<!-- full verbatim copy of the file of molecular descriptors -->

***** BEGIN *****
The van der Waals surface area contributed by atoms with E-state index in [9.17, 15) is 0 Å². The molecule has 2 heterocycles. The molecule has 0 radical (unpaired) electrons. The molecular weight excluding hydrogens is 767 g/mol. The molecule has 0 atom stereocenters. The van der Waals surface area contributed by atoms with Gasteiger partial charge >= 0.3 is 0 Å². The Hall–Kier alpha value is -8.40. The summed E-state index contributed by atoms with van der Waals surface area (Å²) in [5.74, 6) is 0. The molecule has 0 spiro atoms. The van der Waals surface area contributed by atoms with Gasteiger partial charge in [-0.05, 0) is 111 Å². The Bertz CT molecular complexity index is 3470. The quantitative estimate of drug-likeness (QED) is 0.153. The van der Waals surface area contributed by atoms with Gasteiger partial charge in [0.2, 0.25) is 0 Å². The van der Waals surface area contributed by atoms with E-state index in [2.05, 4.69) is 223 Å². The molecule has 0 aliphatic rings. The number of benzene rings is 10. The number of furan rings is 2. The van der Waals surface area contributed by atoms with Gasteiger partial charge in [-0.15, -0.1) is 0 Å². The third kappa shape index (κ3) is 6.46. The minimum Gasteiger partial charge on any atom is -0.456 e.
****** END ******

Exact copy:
The van der Waals surface area contributed by atoms with E-state index in [9.17, 15) is 0 Å². The molecule has 2 heterocycles. The molecule has 0 radical (unpaired) electrons. The molecular weight excluding hydrogens is 767 g/mol. The molecule has 0 atom stereocenters. The van der Waals surface area contributed by atoms with Gasteiger partial charge >= 0.3 is 0 Å². The Hall–Kier alpha value is -8.40. The summed E-state index contributed by atoms with van der Waals surface area (Å²) in [5.74, 6) is 0. The molecule has 0 spiro atoms. The van der Waals surface area contributed by atoms with Gasteiger partial charge in [-0.05, 0) is 111 Å². The Bertz CT molecular complexity index is 3470. The quantitative estimate of drug-likeness (QED) is 0.153. The van der Waals surface area contributed by atoms with Gasteiger partial charge in [0.2, 0.25) is 0 Å². The van der Waals surface area contributed by atoms with E-state index in [2.05, 4.69) is 223 Å². The molecule has 0 aliphatic rings. The number of benzene rings is 10. The number of furan rings is 2. The van der Waals surface area contributed by atoms with Gasteiger partial charge in [-0.15, -0.1) is 0 Å². The third kappa shape index (κ3) is 6.46. The minimum Gasteiger partial charge on any atom is -0.456 e.